To be effective, both two-hand controls and trips must be located so that the operator cannot use two hands or one hand and another part of his/her body to trip the machine.
Figure 46. Two-hand control buttons on full-revolution clutch power press.
A gate is a movable barrier that protects the operator at the point of operation before the machine cycle can be started. Gates are, in many instances, designed to be operated with each machine cycle.
Figure 47 shows a horizontal injection molding machine with a gate. To be effective, the gate must be interlocked so that the machine will not begin a cycle unless the gate guard is in place. It must be in the closed position before the machine can function.
Figure 47. Horizontal injection molding machine with gate.
Figure 48 shows a gate on a power press. If the gate is not permitted to descend to the fully closed position, the press will not function.
Figure 48. Power press with gate.
Another potential application of this type of guard is where the gate is a component of a perimeter safeguarding system. Here the gate may provide protection not only to the operator but to pedestrian traffic as well.
Safeguarding by Location/Distance
The examples mentioned below are a few of the numerous applications of the principle of safeguarding by location/distance. A thorough hazard analysis of each machine and particular situation is absolutely essential before attempting this safeguarding technique.
To consider a part of a machine to be safeguarded by location, the dangerous moving part of a machine must be so positioned that those areas are not accessible or do not present a hazard to a worker during the normal operation of the machine. This may be accomplished by locating a machine so that the hazardous parts of the machine are located away from operator work stations or other areas where employees walk or work. This can be accomplished by positioning a machine with its power transmission apparatus against a wall and leaving all routine operations conducted on the other side of the machine. Additionally, enclosure walls or fences can restrict access to machines. Another possible solution is to have dangerous parts located high enough to be out of the normal reach of any worker.
The feeding process can be safeguarded by location if a safe distance can be maintained to protect the worker's hands. The dimensions of the stock being worked on may provide adequate safety.
For instance, if the stock is several feet long and only one end of the stock is being worked on, the operator may be able to hold the opposite end while the work is being performed. An example would be a single-end punching machine. However, depending upon the machine, protection might still be required for another personnel.
The positioning of the operator's control station provides another potential approach to safeguarding by location. Operator controls may be located at a safe distance from the machine if there is no reason for the operator to tend it.
Feeding the Ejection Methods to Improve Operator Safety
Many feeding and ejection methods do not require the operator to place his or her hands in the danger area. In some cases, no operator involvement is necessary after the machine is set up. In other situations, operators can manually feed the stock with the assistance of a feeding mechanism. Properly designed ejection methods do not require any operator involvement after the machine starts to function.
Some feeding and ejection methods may even create hazards themselves. For instance, a robot may eliminate the need for an operator to be near the machine but may create a new hazard itself by the movement of its arm.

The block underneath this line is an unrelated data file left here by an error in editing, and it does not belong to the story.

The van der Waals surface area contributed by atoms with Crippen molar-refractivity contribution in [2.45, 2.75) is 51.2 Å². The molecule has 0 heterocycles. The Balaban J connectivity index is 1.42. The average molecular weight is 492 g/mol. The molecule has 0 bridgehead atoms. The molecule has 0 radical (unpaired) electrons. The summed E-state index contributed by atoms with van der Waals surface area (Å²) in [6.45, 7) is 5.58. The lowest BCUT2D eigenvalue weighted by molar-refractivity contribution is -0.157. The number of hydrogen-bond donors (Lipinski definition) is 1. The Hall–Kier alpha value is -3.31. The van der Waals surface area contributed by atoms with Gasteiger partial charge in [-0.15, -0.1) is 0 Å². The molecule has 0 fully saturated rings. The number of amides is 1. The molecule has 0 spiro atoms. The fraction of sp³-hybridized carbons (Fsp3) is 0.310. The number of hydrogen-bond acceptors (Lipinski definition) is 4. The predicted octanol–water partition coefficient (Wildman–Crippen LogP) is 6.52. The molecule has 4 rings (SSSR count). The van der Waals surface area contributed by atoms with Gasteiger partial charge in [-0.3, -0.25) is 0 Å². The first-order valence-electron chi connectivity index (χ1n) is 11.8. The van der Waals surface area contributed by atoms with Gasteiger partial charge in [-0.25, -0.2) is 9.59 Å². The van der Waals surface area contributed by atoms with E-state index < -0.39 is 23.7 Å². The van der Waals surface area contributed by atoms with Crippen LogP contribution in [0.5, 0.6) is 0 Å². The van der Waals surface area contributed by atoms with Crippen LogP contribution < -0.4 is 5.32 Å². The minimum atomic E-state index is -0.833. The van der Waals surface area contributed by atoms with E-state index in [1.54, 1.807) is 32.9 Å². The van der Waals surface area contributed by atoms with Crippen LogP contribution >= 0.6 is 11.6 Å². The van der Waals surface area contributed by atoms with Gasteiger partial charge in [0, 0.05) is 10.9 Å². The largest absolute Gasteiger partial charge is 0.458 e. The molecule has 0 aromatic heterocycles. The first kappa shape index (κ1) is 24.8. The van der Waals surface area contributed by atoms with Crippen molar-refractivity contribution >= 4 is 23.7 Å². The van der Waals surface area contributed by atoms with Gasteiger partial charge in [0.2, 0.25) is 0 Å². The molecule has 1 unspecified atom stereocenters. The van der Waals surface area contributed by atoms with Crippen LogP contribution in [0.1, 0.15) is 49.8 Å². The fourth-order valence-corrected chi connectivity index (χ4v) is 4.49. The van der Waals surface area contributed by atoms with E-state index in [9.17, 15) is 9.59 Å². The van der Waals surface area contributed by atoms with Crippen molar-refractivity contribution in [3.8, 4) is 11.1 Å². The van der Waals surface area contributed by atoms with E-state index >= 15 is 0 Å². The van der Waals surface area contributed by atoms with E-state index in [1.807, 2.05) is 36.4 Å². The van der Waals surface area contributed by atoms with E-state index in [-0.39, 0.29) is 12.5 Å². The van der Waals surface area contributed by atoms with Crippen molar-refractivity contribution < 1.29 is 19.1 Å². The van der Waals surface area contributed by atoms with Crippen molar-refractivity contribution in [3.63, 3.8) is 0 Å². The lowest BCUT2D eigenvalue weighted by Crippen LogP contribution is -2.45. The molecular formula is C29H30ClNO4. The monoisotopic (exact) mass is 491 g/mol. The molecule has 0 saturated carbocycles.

Using these feeding and ejection methods does not eliminate the need for guards and devices. Guards and devices must be used wherever they are necessary and possible in order to provide protection from exposure to hazards.
Types of feeding and ejection methods...
Automatic feeds reduce the exposure of the operator during the work process, and sometimes do not require any effort by the operator after the machine is set up and running.
In Figure 49, the power press has an automatic feeding mechanism. Notice the transparent fixed enclosure guard at the danger area.
Figure 49. Power press with automatic feed
Figure 50 shows a saw with an automatic indexing mechanism that moves the stock a predetermined distance for each cut. The traveling head automatically recycles for each cut.
Figure 50. Saw with automatic indexing mechanism and traveling head.
With semiautomatic feeding, as in the case of a power press, the operator uses a mechanism to place the piece being processed under the ram at each stroke. The operator does not need to reach into the danger area, and the danger area is completely enclosed.
Figure 51 shows a chute feed. It may be either a horizontal or an inclined chute into which each piece is placed by hand. Using a chute feed on an inclined press not only helps center the piece as it slides into the die, but may also simplify the problem of ejection.
Figure 51. Power press with chute feed.
A plunger feed is shown in Figure 52. The blanks or pieces are placed in the nest one at a time by the plunger with pushes them under the slide. Plunger feeds are useful for operations on irregularly shaped workpieces which will not stack in a magazine or will not slide easily down a gravity chute. The mechanism shown is mechanically connected to the press tripping mechanism. When the plunger is pushed in, pin "B" is allowed to rise up into hole "A," allowing yoke "C" to release so the press can be tripped.
Figure 52. Power press with plunger feed.
Figure 53 shows a plunger and magazine feed. Slot "A" must be in alignment with interlock "B" before the press can be tripped.
Figure 53. Power press with plunger and magazine feed
The sliding die in Figure 54 is pulled toward the operator for safe feeding and then pushed into position under the slide prior to the downward stroke. The die moves in and out by hand or by a foot lever. The die should be interlocked with the press to prevent tripping when the die is out of alignment with the slide. Providing "stops" will prevent the die from being inadvertently pulled out of the slides.